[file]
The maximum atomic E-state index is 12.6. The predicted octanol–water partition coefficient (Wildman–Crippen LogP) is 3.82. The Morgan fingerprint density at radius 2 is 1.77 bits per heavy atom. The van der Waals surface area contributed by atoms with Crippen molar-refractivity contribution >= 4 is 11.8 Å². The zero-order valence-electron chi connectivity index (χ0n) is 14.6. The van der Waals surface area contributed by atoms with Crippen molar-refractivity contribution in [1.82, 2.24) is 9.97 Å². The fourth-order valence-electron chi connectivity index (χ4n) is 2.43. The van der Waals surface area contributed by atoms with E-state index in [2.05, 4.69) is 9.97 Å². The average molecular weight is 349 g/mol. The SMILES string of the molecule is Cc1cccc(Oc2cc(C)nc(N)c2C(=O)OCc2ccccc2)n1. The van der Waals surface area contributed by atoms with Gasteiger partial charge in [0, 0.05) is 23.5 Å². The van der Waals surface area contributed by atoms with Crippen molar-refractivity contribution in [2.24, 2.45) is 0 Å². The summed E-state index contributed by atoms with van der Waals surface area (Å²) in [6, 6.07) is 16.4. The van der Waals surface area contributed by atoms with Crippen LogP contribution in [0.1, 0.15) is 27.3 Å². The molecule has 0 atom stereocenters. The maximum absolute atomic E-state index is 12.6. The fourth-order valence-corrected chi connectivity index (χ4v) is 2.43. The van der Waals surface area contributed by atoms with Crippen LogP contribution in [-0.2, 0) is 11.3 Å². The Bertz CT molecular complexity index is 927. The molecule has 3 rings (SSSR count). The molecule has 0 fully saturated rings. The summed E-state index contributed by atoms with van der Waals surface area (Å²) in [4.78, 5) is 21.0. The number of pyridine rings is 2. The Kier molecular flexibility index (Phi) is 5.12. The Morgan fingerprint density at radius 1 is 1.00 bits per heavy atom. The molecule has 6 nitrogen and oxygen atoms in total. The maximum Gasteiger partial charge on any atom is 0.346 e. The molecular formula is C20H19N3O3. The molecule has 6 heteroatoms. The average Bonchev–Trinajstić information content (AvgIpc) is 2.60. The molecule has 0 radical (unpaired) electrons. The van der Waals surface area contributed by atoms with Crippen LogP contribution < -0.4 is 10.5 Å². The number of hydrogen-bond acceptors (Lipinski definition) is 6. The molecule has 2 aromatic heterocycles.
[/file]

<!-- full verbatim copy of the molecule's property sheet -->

The maximum atomic E-state index is 12.6. The predicted octanol–water partition coefficient (Wildman–Crippen LogP) is 3.82. The Morgan fingerprint density at radius 2 is 1.77 bits per heavy atom. The van der Waals surface area contributed by atoms with Crippen molar-refractivity contribution >= 4 is 11.8 Å². The zero-order valence-electron chi connectivity index (χ0n) is 14.6. The van der Waals surface area contributed by atoms with Crippen molar-refractivity contribution in [1.82, 2.24) is 9.97 Å². The fourth-order valence-electron chi connectivity index (χ4n) is 2.43. The van der Waals surface area contributed by atoms with E-state index in [2.05, 4.69) is 9.97 Å². The average molecular weight is 349 g/mol. The SMILES string of the molecule is Cc1cccc(Oc2cc(C)nc(N)c2C(=O)OCc2ccccc2)n1. The van der Waals surface area contributed by atoms with Gasteiger partial charge in [0, 0.05) is 23.5 Å². The van der Waals surface area contributed by atoms with Crippen molar-refractivity contribution in [2.24, 2.45) is 0 Å². The summed E-state index contributed by atoms with van der Waals surface area (Å²) in [6, 6.07) is 16.4. The van der Waals surface area contributed by atoms with Crippen LogP contribution in [0.1, 0.15) is 27.3 Å². The molecule has 0 atom stereocenters. The maximum absolute atomic E-state index is 12.6. The fourth-order valence-corrected chi connectivity index (χ4v) is 2.43. The van der Waals surface area contributed by atoms with Crippen LogP contribution in [-0.2, 0) is 11.3 Å². The Bertz CT molecular complexity index is 927. The molecule has 3 rings (SSSR count). The molecule has 0 fully saturated rings. The summed E-state index contributed by atoms with van der Waals surface area (Å²) in [4.78, 5) is 21.0. The number of pyridine rings is 2. The Kier molecular flexibility index (Phi) is 5.12. The Morgan fingerprint density at radius 1 is 1.00 bits per heavy atom. The molecule has 6 nitrogen and oxygen atoms in total. The maximum Gasteiger partial charge on any atom is 0.346 e. The molecular formula is C20H19N3O3. The molecule has 6 heteroatoms. The average Bonchev–Trinajstić information content (AvgIpc) is 2.60. The molecule has 0 radical (unpaired) electrons. The van der Waals surface area contributed by atoms with Crippen LogP contribution < -0.4 is 10.5 Å². The number of hydrogen-bond acceptors (Lipinski definition) is 6. The molecule has 2 aromatic heterocycles.